All our biological functions oscillate daily with our circadian rhythm.
Studies have shown that disrupting the body’s clocks, by working night shifts, for instance, can increase risk for developing chronic diseases such as cancer, obesity and metabolic syndrome.
Light helps our roughly 24-hour internal clocks reset themselves every day, as do our genes. Researchers are trying to identify the specific genes, as well as learn more about how the clock ticking in our brain coordinates the daily oscillation of all our physiological processes.
Dr. Fu is studying the genetics of a database that currently includes more than 50 families of short-sleepers. Many in the group seem to share characteristics in addition to sleep patterns, the research team has observed. They are generally optimistic and appear to have a high pain threshold, Dr. Fu says. One participant doesn’t need Novocaine for dental work. Another said she had little pain during childbirth even without a painkiller.
There are many genes involved in regulating sleep. So far Dr. Fu has discovered one mutation common to short sleepers in the gene Dec2, and is zeroing in on two more mutations in other genes.
She says the next step is to determine what pathways each of the three genes they’ve identified are involved in and if they intersect. She says any effort to begin developing a drug that mimics short-sleepers’ behavior is at least 10 years in the future.
So-called morning larks, the focus of Dr. Ptáček’s research, generally sleep on average seven to eight hours, like a normal adult. But larks’ chronotype, or preferred sleep pattern, is earlier than others. (Those who prefer a later-than-normal sleep time are often called owls. Most people fall somewhere between the two types.)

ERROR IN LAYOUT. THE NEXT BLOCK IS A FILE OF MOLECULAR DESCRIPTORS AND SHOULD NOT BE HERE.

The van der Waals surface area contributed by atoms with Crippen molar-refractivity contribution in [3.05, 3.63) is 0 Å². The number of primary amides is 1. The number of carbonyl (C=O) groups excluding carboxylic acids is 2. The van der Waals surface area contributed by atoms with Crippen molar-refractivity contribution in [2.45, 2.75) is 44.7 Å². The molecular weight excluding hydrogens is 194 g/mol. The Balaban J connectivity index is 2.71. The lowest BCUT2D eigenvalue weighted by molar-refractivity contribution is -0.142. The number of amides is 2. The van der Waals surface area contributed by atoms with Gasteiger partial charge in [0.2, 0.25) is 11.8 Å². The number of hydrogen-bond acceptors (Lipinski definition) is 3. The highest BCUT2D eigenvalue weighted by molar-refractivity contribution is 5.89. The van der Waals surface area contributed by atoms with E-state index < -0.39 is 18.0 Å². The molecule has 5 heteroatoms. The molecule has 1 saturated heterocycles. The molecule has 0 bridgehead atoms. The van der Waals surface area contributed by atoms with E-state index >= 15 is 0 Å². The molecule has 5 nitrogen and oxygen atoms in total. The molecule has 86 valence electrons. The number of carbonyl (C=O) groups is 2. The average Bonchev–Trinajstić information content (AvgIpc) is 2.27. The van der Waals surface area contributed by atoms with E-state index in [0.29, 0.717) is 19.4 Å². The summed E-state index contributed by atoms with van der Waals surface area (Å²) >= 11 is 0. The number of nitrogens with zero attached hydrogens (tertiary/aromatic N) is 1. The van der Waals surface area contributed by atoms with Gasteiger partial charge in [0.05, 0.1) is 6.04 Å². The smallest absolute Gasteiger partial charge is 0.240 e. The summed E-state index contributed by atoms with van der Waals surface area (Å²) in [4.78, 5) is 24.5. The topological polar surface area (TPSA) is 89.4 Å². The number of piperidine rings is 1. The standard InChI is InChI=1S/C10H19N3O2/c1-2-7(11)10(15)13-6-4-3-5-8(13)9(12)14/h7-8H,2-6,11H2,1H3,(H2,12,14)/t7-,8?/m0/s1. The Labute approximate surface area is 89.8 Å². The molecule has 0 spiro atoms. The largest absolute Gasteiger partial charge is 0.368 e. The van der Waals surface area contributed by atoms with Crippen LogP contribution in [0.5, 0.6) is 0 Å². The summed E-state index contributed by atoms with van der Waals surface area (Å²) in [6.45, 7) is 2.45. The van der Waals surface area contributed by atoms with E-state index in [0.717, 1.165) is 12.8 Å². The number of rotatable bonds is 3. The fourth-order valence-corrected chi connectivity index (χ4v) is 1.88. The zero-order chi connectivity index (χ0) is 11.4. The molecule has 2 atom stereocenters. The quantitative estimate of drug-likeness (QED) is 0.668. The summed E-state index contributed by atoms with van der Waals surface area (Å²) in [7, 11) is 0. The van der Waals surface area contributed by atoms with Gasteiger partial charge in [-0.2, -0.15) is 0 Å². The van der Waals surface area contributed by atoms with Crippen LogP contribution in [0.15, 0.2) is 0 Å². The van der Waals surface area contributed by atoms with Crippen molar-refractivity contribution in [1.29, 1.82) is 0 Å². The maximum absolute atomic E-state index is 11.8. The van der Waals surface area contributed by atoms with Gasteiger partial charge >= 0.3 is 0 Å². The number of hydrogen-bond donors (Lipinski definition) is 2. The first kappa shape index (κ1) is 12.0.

Dr. Ptáček focuses on the most extreme larks—those that tend to fall asleep at 8:30 p.m. and wake up before 5:30 a.m. His research team has found multiple gene mutations in their group of larks, including in the gene Per2, which plays a central role in regulating circadian rhythms.
The group has already identified a possible therapeutic target—a protein that regulates the Per2 gene—and is currently preparing a lab screening to test the effect of various drugs.
Dr. Ptáček says a drug that manipulates people’s circadian rhythms could be used to help jet-lagged travelers and night-shift workers stay more alert. He says a more important use would be to enhance the effects of existing treatments for diseases, such as chemotherapy for cancer.
Because of people’s circadian rhythms, there is usually an optimal time of day when chemotherapy will be more effective. But scheduling cancer treatment usually doesn’t take this into consideration. With a circadian-rhythm drug, cancer patients would be able to adjust their body clock when they get chemotherapy so their body gets the optimal benefit from it, Dr. Ptáček says.
“Being able to shift the clock, I think, will have profound implications for many different things, from night-shift work to driving at night to conducting chemotherapy,” he said.